While Lavigne’s aggregation efforts were deemed off-limits by some tech platforms, they do raise compelling questions. What kinds of public data, in aggregate, run afoul of anti-harassment rules? Why can this kind of data be scraped for the purposes of targeted advertising or surveillance by law enforcement but not be collected in a user-facing way? The ICE database raised these questions and plenty more, but for some tech companies the question of hosting the data proved too provocative from the start.

Priscilla Chan to discuss Chan Zuckerberg Initiative at Disrupt SF

The Chan Zuckerberg Initiative is one of the biggest philanthropic organizations in the world, and the most technology-forward foundations in history. By integrating technology, CZI believes it can affect social change at a much more rapid pace than by simply infusing initiatives with cash.

With that said, we’re absolutely thrilled to have Priscilla Chan join us on the Disrupt SF stage in September.

The Chan Zuckerberg Initiative was founded in 2015 upon the birth of Mark Zuckerberg and Priscilla Chan’s first daughter Max. The $45 billion organization first launched with a focus on personalized education, and has moved into the areas of justice and science since then.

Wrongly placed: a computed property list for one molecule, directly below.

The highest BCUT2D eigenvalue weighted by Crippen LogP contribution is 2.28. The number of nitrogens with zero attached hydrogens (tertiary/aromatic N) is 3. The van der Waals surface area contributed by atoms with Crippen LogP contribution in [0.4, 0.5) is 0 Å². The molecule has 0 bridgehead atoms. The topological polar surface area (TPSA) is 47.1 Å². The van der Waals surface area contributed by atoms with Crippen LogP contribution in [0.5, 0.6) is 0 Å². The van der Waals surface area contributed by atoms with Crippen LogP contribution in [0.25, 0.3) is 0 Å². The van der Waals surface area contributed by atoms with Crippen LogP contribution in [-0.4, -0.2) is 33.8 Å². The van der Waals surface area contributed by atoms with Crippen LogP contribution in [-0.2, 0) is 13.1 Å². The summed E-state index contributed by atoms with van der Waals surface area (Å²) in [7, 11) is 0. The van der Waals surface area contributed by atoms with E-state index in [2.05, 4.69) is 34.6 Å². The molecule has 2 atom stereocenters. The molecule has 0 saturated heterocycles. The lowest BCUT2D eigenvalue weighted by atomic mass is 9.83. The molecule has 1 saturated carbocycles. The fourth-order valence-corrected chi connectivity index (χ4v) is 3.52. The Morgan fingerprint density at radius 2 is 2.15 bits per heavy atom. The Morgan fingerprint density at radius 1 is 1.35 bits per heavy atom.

The overall goal of the education initiative at CZI is to ensure that all children are able to realize their full potential by the age of 21, including the ability to earn a living wage, achieve independence, and identify and pursue their passions.

Some educational programs include The Summit Learning Platform (meant to give educators tools to customize instruction based on the student), The College Board (which helps students from rural and low-income communities prep for college and career), and Vision To Learn (a non-profit that offers free eye exams and glasses to low-income children).

CZI is also investing in justice and opportunity, with focuses on criminal justice reform, economic opportunity, housing affordability, and immigration reform.

In 2016, CZI added a Science initiative to the docket, focusing its efforts on collaboration between the tech and science communities, enabling tools and technologies, and building support for science and scientific research with the hope that doctors and scientists will be able to cure, prevent or manage all diseases by the end of this century.

Part of what makes the Chan Zuckerberg Initiative so impactful is its continued effort to use the efficiency and affordability of technology to further various causes.

Though CZI has been up and running for three years, the organization has really started to hit its stride of late, hiring a number of big names from the tech world to join the leadership team.